Australia's Prime Minister Anthony Albanese (centre left) and Tuvalu's PM Kausea Natano inked the Falepili treaty at the weekend.
The deal ensures funding for climate projects and visas, while Australia gets to veto Tuvalu's security agreements.
Tuvalu and Australia are taking their relationship to a new level, signing the Australia-Tuvalu Falepili Union on the sidelines of the Pacific Islands Forum.
Hundreds of Tuvaluans will be able to resettle in Australia each year under the terms, and access the country's health care services. The Australian government will provide $16.9 million dollars towards climate adaptation projects, increase the country’s land mass and have veto power over Tuvalu's security arrangements with any other country.
Tuvalu's Finance and Climate Minister Seve Paeniu describes the deal as a "historic milestone". Speaking to Levi Matautia-Morgan on Pacific Mornings, Paeniu explains what the Falepili Union means.
“Falepili literally means in Tuvalu ‘your neighbor’. So a house adjacent to your house. Being a neighbor, you have a duty of care and duty of respect, and you lend a hand to your neighbor who may be in need who may need assistance.”
The agreement outlines three scenarios where aid might be needed: natural disasters, a health pandemic like Covid-19, and when military protection is needed, says Paeniu.
“In the event of a military aggression, Australia is obligated, as a first responder country, to assist Tuvalu.”
Paeniu doesn’t think the latter options will happen in the "foreseeable or near-foreseeable future", and sees the main benefit of the Falepili treaty as building resilience.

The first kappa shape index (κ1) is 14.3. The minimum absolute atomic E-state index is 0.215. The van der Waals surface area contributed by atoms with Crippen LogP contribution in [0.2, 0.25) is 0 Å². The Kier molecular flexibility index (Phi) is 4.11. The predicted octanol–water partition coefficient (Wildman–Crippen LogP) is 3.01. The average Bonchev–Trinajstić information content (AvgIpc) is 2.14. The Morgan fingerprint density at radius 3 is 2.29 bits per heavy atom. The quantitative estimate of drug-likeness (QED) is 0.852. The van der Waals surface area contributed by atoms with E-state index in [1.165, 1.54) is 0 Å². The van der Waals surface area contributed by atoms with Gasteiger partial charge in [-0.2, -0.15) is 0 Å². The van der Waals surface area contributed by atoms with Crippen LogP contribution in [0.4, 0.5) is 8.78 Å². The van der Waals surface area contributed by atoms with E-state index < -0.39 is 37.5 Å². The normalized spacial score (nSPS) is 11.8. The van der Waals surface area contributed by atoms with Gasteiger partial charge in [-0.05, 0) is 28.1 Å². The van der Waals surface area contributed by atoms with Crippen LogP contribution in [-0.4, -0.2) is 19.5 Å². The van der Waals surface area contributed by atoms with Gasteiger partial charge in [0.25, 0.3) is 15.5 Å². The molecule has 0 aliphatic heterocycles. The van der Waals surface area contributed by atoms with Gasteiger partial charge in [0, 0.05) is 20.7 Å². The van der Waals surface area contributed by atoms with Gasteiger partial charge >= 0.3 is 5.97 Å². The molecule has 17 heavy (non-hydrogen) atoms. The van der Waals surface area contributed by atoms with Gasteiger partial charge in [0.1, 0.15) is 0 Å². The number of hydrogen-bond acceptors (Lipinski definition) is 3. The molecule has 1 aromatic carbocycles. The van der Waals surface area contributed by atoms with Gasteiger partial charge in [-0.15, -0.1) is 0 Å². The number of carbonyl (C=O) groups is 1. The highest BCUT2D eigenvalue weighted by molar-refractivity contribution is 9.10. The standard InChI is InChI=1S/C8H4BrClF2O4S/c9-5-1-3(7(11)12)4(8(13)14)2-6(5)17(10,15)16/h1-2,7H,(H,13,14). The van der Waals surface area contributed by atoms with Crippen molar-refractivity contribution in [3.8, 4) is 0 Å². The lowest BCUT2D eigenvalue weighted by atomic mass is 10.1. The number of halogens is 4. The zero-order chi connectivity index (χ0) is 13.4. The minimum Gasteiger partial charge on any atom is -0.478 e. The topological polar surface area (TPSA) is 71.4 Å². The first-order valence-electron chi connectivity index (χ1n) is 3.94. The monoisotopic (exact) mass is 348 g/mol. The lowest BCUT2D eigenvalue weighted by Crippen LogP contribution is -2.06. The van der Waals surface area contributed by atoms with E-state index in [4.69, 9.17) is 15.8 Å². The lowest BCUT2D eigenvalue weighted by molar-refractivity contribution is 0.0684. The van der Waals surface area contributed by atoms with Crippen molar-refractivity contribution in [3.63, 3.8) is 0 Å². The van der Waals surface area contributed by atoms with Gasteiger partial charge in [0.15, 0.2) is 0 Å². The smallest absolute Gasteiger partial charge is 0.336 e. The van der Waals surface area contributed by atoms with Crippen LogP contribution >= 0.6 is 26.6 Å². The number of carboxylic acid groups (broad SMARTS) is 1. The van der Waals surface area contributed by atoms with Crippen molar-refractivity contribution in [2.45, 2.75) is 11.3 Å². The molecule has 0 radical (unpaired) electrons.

“The overwhelming majority of the people of Tuvalu, want to remain behind in Tuvalu, regardless of the impact of our sea level rise now inundating much of their land.
“We have a long-term adaptation plan, which involves building more land and building upward to protect Tuvalu and safeguard itself from the impact of sea level rising, so we are working with Australia on the design of that plan and its implementation.
“So there is no question that Tuvalu will benefit from this enhanced relationship, because now Australia has an obligation to build resilience for Tuvalu to be protected and safeguard its people from the impact of climate change and sea level rise.”
Where does NZ stand in all of this?
Paeniu says they might also be looking towards New Zealand for a similar arrangement, especially around visa quotas.
“After and following the successful implementation of the Falepili, and this might take a minimum of months on the Australia side to look at the internal legislative processes, and then obviously New Zealand will be the next in line.
“If the Falepili concept treaty works successfully between Australian and Tuvalu, I do not see a reason why we cannot do the same with New Zealand, particularly on the mobility pathway access.”
New Zealand's caretaker-Deputy Prime Minister Carmel Sepuloni says some aspects of what they’re doing are similar to arrangements already in place with some Pacific nations.
“We've had quotas in place with a number of countries with respect to immigration for quite some time, we've got a Treaty of Friendship with Samoa, we've got constitutional arrangements with Tokelau, Niue and the Cook Islands.
“Their treaty that they have formed with Tuvalu is slightly different from what our experience has been and what we have done, but some of it's modeled on, I think, the experience of New Zealand and our engagement and relationships with the Pacific.”
But Massey University defence and security studies senior lecturer Anna Powles says the historic pact goes against Pacific regionalism.
Speaking to Radio New Zealand, Dr Powles says there will be questions around what the deal means for Pacific agency.
“This type of arrangement swims against the currents of self-determination and Pacific agency, which is very much at the heart of Pacific regionalism.”